That price range is not out of the question. A long, long time ago in a galaxy far, far away I was in the car business.
The first thing that I would suggest is that you spend the money to have it looked at by a competent individual so that you know what the immediate issues are surrounding the unit. If it is a friend of yours they had better have some knowledge and experience working on these older vehicles so that this person may give you sound advice concerning the prospective vehicle.
Yeah, the mechanical issues begin to crop up when you get a hundred and too many million thousand miles on 'em; but, it sounds like that’s where you are headed. What you are attempting to do with the pre-purchase inspection is to minimize the percentages of problems.
In the beginning of the pandemic, used car prices plunged and then they skyrocketed. People were less inclined to use ride sharing and public transportation. Fewer vehicles were being traded in and people are relocating to rural and suburban areas out of large cities where transportation options are not as plentiful.
My guess is that if the car business gets really cranking because of pent up demand that it will probably still be some time before used car prices settle down because those car guys are pretty crafty. And you want a vehicle now.
It may not be something you want to consider; but, an older motor home will generally have pretty low mileage for the year (>100k), they are generally owned by someone who is older, comfortable financially and the units are usually well maintained. They are not uncommon at all. Motor home prices also spiked higher; however, an individual seller of said unit probably isn’t aware of the market and may be close to your range.
Those vehicles for this lifestyle have their own set of challenges that are well documented on this forum; but, they also have their advantages.
Back to the van. Vehicles in your price range have been pulled up in value by the market; however, not as dramatically. Also, a private individual may not be aware of the prices in the market. To them, it’s just a 20 yr old raggedy ol’ van. So, look everywhere you can for the individual sellers.
With regard to dealers and your van, most -but by no means all - new car dealerships won’t even consider carrying a $2500 van. BUT IF THEY DO these guys will own it for less money than any other place around. Now they will try to rip your head off on the price (as every good car guy will); but, they will own it for less than the used car dealers. It is up to you to negotiate.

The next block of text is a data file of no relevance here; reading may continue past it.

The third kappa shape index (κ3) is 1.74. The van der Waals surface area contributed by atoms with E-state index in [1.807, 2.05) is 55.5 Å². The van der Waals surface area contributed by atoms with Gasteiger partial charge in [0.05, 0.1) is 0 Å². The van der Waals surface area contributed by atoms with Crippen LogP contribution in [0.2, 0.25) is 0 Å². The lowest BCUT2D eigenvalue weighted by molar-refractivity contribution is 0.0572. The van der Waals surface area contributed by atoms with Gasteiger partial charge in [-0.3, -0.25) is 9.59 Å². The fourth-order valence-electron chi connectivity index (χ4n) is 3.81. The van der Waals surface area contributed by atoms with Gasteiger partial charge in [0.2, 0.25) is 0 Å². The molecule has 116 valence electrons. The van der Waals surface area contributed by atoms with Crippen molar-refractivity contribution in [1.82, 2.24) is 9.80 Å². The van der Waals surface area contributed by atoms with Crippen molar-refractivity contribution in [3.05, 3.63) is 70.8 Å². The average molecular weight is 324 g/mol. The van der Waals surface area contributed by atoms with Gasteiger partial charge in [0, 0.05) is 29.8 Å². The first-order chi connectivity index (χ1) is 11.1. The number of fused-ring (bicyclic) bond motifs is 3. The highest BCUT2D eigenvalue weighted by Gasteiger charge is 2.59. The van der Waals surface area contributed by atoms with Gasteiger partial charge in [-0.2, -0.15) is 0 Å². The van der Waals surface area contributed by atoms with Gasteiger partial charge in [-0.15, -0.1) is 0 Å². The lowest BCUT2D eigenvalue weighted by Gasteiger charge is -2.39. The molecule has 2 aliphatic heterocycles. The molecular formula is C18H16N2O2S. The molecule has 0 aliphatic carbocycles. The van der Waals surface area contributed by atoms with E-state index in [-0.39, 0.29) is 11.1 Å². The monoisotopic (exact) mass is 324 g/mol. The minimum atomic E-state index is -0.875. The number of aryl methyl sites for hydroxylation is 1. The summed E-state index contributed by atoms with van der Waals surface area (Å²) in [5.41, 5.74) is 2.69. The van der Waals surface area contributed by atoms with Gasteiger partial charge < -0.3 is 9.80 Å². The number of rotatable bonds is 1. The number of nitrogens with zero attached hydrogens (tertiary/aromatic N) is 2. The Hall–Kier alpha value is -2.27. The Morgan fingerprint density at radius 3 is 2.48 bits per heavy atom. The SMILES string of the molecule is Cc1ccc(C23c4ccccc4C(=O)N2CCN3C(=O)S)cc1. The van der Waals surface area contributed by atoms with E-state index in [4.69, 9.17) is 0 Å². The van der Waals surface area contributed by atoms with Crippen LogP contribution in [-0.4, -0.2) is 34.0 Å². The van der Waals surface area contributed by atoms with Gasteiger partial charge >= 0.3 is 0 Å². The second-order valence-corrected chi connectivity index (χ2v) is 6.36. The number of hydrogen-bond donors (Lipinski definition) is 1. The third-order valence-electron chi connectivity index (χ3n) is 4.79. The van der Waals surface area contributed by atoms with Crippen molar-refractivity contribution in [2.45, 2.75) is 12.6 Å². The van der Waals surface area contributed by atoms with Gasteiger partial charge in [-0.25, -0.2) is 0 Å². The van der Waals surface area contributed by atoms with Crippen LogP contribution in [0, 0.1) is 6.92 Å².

Used car dealers may have some of these vans and they may ask the moon and a coupla stars in exchange for the privilege of buying it. Often they will make more money selling it on a “Buy here, pay here” sort of arrangement than they will from a cash deal.
New car dealers view an older unit as having a greater potential for problems with a lower profit potential and that’s why most don’t fool with them. Used car dealers are used to selling vehicles that have problems and finding ways to maximize profit from said units. I ain’t sayin’ you can’t get a good deal on a sound vehicle. I am sayin’ “WATCH OUT!”
In the price range you are looking at, it is best to give yourself leeway on how much so that you don’t pass on the best vehicle cuz it’s $500 more than you want to spend. Spending an extra nickle on the right unit is money well spent.
It is also unimportant which manufacturer’s van you are looking at. At that age it is the individual vehicle that is important. I don’t know when/if they stopped but the 1/2 ton Ford E-150 van used to be heavy enough that it was made into the ambulance package. Chevys and Dodge had to use the 3/4 ton chassis for the ambulance package.
As for cargo van vs passenger van that debate has been well chronicled.
I think you can find a great vehicle in that price range. You can also find a real piece of junk. Get some help before you buy it and look everywhere. Good luck.